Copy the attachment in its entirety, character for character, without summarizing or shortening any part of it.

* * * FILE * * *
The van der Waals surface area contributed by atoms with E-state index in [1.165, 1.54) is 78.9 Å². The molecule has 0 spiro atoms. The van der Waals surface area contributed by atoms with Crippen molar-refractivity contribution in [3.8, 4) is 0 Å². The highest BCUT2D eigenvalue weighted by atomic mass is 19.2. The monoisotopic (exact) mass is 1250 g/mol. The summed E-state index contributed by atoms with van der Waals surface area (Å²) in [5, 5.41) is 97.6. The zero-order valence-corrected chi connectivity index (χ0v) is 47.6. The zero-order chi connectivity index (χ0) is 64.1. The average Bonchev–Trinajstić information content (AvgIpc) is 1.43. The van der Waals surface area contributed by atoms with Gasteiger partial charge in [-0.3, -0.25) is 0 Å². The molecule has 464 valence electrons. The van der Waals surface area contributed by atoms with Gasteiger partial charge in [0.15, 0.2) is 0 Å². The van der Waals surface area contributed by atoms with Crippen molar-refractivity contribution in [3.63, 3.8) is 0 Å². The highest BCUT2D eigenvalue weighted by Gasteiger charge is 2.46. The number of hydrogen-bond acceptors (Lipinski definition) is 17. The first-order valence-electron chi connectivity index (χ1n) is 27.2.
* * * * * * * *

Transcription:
The van der Waals surface area contributed by atoms with E-state index in [1.165, 1.54) is 78.9 Å². The molecule has 0 spiro atoms. The van der Waals surface area contributed by atoms with Crippen molar-refractivity contribution in [3.8, 4) is 0 Å². The highest BCUT2D eigenvalue weighted by atomic mass is 19.2. The monoisotopic (exact) mass is 1250 g/mol. The summed E-state index contributed by atoms with van der Waals surface area (Å²) in [5, 5.41) is 97.6. The zero-order valence-corrected chi connectivity index (χ0v) is 47.6. The zero-order chi connectivity index (χ0) is 64.1. The average Bonchev–Trinajstić information content (AvgIpc) is 1.43. The van der Waals surface area contributed by atoms with Gasteiger partial charge in [-0.3, -0.25) is 0 Å². The molecule has 464 valence electrons. The van der Waals surface area contributed by atoms with Gasteiger partial charge in [0.15, 0.2) is 0 Å². The van der Waals surface area contributed by atoms with Crippen molar-refractivity contribution in [3.63, 3.8) is 0 Å². The highest BCUT2D eigenvalue weighted by Gasteiger charge is 2.46. The number of hydrogen-bond acceptors (Lipinski definition) is 17. The first-order valence-electron chi connectivity index (χ1n) is 27.2.